You undergo a mesothelioma biopsy for three reasons. The first is to give you a mesothelioma diagnosis so you can know whether you have the cancer.
The second is to determine your mesothelioma stage so your doctors can develop an appropriate treatment plan. And the third is to tell whether the mesothelioma treatment you’ve been receiving is working.
The problem is that biopsies — especially mesothelioma biopsies — are not pleasant experiences. They are painful and hard on your body because they involve some form of surgery in order to obtain a tumor sample for examination under the microscope.
But recently some cancer doctors have started performing what are known as liquid biopsies. No surgery is involved, and some medical experts are convinced these procedures are far more valuable because of what can be learned from them.
The only thing that’s needed to perform a liquid biopsy is a specimen of your blood. A company in California is even working on a liquid biopsy method that only requires you to give a urine sample.
Liquid Biopsies for Mesothelioma and Other Cancers
The concept behind liquid biopsies is actually pretty simple.
If you have any type of cancer, a few of the tumor’s cells will inevitably break loose and enter your blood stream. Or, if not tumor cells, there will be cancer DNA strands instead.
Evidence of those cells or DNA strands will be detectable when your blood is drawn and subjected to some special testing.
Liquid biopsies are capable of detecting cancer months before it normally would be found using a conventional tissue biopsy.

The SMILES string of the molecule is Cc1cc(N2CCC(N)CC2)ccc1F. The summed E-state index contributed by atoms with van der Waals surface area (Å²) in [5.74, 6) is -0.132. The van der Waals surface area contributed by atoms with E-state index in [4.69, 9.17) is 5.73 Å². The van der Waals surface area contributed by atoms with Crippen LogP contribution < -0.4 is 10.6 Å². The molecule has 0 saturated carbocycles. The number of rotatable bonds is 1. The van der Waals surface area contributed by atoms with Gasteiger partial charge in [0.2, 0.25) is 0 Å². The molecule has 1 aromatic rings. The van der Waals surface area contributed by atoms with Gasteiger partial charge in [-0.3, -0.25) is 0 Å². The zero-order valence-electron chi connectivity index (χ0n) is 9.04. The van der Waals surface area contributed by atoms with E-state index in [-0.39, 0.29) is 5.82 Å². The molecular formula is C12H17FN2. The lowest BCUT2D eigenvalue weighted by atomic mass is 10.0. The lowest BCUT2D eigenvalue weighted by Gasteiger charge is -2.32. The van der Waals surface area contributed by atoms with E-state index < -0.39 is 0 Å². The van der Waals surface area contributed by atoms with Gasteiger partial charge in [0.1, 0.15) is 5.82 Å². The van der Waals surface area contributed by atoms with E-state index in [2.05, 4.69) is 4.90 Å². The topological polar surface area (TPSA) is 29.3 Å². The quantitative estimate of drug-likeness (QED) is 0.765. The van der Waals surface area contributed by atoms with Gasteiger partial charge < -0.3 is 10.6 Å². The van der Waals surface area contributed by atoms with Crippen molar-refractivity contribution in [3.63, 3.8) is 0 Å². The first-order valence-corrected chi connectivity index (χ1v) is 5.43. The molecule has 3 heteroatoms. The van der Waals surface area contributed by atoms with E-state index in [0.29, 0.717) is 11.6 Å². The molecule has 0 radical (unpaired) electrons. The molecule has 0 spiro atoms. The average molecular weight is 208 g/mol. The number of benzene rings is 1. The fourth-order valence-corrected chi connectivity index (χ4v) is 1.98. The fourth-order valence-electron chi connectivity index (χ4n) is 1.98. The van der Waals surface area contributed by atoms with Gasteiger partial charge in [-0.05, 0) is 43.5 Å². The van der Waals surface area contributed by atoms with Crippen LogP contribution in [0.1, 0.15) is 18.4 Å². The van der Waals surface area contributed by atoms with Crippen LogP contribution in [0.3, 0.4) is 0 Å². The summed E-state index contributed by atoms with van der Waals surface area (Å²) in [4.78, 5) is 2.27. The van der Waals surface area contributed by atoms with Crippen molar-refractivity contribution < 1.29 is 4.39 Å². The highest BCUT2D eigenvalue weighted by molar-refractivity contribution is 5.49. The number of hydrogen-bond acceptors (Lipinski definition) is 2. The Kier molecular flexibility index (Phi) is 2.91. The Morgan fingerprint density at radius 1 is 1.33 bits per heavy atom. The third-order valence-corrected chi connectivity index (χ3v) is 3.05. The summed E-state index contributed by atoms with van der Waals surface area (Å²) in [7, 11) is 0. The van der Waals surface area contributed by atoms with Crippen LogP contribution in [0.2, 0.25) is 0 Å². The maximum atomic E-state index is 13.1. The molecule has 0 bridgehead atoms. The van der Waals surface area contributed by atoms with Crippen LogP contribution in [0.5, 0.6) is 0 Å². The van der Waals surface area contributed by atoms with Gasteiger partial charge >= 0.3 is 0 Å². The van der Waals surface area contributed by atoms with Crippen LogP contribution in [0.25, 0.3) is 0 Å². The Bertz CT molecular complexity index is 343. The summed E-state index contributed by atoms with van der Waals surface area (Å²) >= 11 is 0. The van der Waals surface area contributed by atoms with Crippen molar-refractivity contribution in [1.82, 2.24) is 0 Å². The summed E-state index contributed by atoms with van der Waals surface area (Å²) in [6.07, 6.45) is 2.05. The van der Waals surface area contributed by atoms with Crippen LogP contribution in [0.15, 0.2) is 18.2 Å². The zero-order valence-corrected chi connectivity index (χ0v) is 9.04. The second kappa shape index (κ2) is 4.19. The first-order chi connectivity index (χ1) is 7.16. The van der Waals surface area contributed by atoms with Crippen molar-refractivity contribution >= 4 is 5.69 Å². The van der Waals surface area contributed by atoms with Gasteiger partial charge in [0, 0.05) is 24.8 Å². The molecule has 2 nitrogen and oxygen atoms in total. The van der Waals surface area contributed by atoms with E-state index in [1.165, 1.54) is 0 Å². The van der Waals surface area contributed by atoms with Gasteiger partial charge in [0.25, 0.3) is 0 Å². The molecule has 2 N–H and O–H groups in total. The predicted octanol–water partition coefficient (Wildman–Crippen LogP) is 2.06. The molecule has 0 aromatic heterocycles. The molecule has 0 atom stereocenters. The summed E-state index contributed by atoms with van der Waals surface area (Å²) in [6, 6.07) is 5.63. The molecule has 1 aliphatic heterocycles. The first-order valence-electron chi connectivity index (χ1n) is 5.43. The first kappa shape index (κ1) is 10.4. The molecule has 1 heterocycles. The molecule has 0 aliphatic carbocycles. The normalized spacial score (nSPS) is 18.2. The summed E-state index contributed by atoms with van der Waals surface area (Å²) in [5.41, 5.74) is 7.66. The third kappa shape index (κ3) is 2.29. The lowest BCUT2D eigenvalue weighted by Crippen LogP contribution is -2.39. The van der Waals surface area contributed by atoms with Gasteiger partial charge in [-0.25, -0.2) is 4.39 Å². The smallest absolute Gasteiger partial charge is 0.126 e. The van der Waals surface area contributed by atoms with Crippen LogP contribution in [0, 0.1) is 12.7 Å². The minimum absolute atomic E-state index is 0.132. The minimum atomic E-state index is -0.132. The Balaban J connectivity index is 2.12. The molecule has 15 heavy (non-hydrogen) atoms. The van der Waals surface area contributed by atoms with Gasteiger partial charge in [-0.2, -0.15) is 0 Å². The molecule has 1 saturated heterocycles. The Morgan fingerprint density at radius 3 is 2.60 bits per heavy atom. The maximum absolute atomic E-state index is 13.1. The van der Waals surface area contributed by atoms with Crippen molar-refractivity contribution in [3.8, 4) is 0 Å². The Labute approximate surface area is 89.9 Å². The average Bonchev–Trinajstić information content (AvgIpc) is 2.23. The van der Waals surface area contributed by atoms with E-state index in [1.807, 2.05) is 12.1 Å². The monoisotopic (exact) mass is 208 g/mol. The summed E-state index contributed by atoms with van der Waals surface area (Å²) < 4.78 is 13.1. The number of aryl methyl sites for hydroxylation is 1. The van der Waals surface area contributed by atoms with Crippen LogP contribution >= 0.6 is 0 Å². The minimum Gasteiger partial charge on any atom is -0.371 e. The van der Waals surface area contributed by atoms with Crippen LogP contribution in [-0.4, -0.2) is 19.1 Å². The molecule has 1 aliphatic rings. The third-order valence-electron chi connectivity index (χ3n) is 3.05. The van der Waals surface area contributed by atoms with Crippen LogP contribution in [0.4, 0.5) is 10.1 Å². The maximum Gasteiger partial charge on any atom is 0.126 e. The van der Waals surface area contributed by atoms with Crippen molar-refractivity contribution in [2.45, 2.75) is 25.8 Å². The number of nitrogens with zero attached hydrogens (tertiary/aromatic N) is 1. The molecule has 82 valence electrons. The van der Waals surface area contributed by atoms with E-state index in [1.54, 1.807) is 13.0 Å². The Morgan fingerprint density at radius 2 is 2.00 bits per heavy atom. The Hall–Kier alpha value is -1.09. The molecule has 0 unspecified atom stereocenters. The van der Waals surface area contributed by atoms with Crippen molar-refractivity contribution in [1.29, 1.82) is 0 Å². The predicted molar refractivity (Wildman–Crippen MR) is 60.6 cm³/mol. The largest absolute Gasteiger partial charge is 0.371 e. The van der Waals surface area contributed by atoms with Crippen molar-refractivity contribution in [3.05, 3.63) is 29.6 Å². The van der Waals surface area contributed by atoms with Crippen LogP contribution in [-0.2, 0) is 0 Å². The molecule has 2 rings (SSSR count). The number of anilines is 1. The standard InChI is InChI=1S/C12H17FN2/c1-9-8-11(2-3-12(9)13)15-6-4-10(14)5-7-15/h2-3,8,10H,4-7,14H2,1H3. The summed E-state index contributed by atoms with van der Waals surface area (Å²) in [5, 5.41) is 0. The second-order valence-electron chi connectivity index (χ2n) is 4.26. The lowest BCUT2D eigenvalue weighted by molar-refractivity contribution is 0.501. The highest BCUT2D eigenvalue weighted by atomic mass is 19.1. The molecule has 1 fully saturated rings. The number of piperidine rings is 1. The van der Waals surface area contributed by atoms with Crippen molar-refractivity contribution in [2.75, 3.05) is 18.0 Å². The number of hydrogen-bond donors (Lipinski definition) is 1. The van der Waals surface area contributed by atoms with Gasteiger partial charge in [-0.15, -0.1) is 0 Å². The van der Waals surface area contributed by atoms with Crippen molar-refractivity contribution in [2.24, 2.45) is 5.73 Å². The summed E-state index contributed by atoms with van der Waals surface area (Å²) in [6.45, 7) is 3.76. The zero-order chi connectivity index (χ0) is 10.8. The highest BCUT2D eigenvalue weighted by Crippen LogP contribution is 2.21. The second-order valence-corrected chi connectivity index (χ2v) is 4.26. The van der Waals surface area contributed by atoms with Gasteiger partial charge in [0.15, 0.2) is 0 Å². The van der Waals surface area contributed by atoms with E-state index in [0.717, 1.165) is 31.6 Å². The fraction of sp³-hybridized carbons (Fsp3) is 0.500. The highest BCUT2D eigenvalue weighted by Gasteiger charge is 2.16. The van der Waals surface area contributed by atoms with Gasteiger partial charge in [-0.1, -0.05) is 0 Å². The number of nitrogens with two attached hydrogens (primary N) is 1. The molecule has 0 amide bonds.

An advantage of this fast, convenient detection capability is that it helps doctors quickly determine whether a treatment is doing you any good.
Great, if the treatment is working. You can continue taking it.
If it’s doing nothing, doctors can promptly put you on something different before the disease has much of an opportunity to progress.
Liquid Biopsies Becoming More Widely Used
Liquid biopsies were a rarity just two years ago. Now they are becoming almost commonplace at some cancer clinics.
Many doctors who use liquid biopsies prefer to use them when a conventional biopsy will prove too difficult to perform or just flat-out infeasible.
The older forms of liquid biopsy were designed to deal with cancer cells found in the blood. The latest versions are geared to detect cancer DNA, which allows the biopsy to yield more and better information.
Specifically, the DNA versions permit gene profiling. This lets doctors identify the mutations that are propelling your cancer and to immediately gain a sense of which therapies should work best.
The DNA versions have another advantage. They let doctors in nonurban areas provide a level of cancer care that usually is possible only in big cities.
The rural doctor need only draw a blood sample and ship it to the urban lab. When the report comes back, the doctor outside of the city can treat with a higher degree of confidence.
A number of studies looking into the efficacy of liquid biopsies have been conducted. However, experts say more are needed.
But so far, the studies appear generally supportive of the concept underlying liquid biopsies.